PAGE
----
AUVSI 2013: More Than Just Drones

Aug. 28, 2013
Technology Editor Bill Wong checked out the drones, robots and other technology at this year's AUVSI 2013 conference.

AUVSI 2013 was in Washington D.C. this year and there were record crowds but it seems a little light to me. The very limited military attendee presence may have had something to do with that feeling. Sequestration has hit military trade shows hard.

It did seem to stop the vendors who were harking their wares and there was a lot of new and a lot of old at the show. For example, Liquid Robotics had their Wave Glider on display (see Waterborne Robots Stir Up Waves At AUVSI 2013). We saw the original last year (see Wave Glider Wave-Powered Marine Robot - AUVSI Unmanned Systems 2012) and I had written about their new model, the SV3 (see Supercomputer Robot Cluster Sails Into The Sunset), that can be part of a large floating computing cluster.

We saw a number of remotely operated vehicles (ROV) and autonomous robots in action (see AUVSI 2013 at video playlist) but most were on display at the booths where they had limited mobility. It is still not nice to have them flying around. One that was only a demo/prototype that would have been neat to see in action was the Bird’s Eye UAS (Fig. 1) from Bird Aerospace (see Exploding Drones And More At AUVSI 2013).

Figure 1. Bird Aerospace's Bird's Eye fits into a canister that is shot into the air where it explodes and the flying wing assembles itself in a second. The autonomous drone then flies away.

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The Bird's Eye is a single use UAV that is contained within a canister. The canister is launched and has small explosive charges that open the canister and eject the aircraft that self-assembles with the help of additional charges. The autonomous electric UAV then heads out on a predefined course. The recovered UAV needs to be sent back to the factory for repackaging.

Foam and carbon fibers were in lots of designs like UAVER's Swallow and Avian drones (see UAVER "Swallow" and "Avian" Carbon Fiber UAVs). Some bungie cords help launch the Swallow and a parachute is used for recovery.

Copters were getting bigger and badder with octorotors a common theme for heavy lifting (see AUVSI 2013 Copters Sport Lots Of Props). There were plenty of quadrotors especially smaller ones but more rotors means more lift and more stability. Some are already being used for shooting movies.

Allied Drones had configured one of their aircraft to carry a UGV (unmanned ground vehicle) so that the UGV could be dropped off in areas were they could not easier get to (Fig. 2). For example, the drone could drop the other robot on a roof, across a river or on top of a hill it might not be able to navigate.

Figure 2.Allied Drones had configured one of their octorotor UAVs to carry a UGV.

The drone (Fig. 3)has the mobility advantage but it has limited flight time. The UGV can easily sit still using little power to watch an area or to roll under or around obstacles for a close up view that the aircraft would be incapable of handling.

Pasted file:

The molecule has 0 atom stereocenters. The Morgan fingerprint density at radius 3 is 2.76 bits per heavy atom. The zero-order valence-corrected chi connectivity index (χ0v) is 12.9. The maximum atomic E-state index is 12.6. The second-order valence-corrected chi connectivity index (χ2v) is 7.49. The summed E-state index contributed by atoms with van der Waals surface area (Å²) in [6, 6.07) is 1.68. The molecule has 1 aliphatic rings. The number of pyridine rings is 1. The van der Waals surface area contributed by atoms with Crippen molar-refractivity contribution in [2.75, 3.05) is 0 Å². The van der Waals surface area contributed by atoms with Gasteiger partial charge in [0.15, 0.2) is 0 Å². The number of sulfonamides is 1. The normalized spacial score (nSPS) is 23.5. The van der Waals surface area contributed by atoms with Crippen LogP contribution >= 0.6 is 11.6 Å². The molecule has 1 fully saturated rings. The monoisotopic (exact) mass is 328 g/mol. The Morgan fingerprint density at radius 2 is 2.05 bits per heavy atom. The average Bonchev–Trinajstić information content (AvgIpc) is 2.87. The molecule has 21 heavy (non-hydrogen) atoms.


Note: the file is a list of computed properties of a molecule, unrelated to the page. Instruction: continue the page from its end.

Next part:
Figure 3.The top down view shows Allied Drones' UAV from an aircraft perspective.

There were plenty of ground-based robotics that were in action.

Synbotics had their robot platform (Fig. 4) being used by a number of organizations including DRS Technologies and Johns Hopkins (see Rolling Robots Interact With People At AUVSI 2013). Check out the AUVSI 2013 at for videos of the robot in action.

Figure 4. Synbotics UGV has independent wheels. It can circle in this position but it also indicates to nearby humans that it is in safe mode.

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One neat thing about the robot is the independent wheels. DRS Technologies is customizing it for military applications and follow-the-leader is one mode that was demoed. The robot is designed to operate in close proximity of people and flips its wheels to the circular mode to indicate that it is waiting for new instructions. It also prevents it from starting up quickly and running into someone.

Researchers at Johns Hopkins put HDT Global's latest 22-DOF hands and head on the robot. I got to shake its hand. Its designed for remote control by a person wearing a virtual world imaging helmet.

We saw quite a bit more but I did want to mention the interview I did with InTouch Health's Charlie Huiner. He was in Santa Barbara and not at the show. Instead, I was talking with iRobot's RP-VITA (Fig. 5).

Figure 5. InTouch Health is using iRobot's RP-VITA to bring a doctor's expertise to remote locations. It even has a built-in stethoscope.

The RP-VITA telepresence robot is like many we have looked at before with a large screen, built-in audio and video but this one has more. Open one side of the robot and there is a stethoscope so the remove physician can listen to the patience with the help of a person assisting the robot. The other side opens to a telephone handset. Why you might ask would one need a telephone when the robot has multimedia feedback? Consider when a nurse or doctor need to privately confer with the remote user.

There was a lot of talk about the FAA and drones. Drones will be flying in limited numbers although their airspace will be limited as well. There were even protesters in front of the show building.

AUVSI remains one of the neatest technology shows around. The robots are getting more capable and autonomous swarms are real, not just research projects. They are also getting closer to people and not just remote devices. Safety, cost and a host of other concerns still exist but robots are continuing to improve at a rapid rate.

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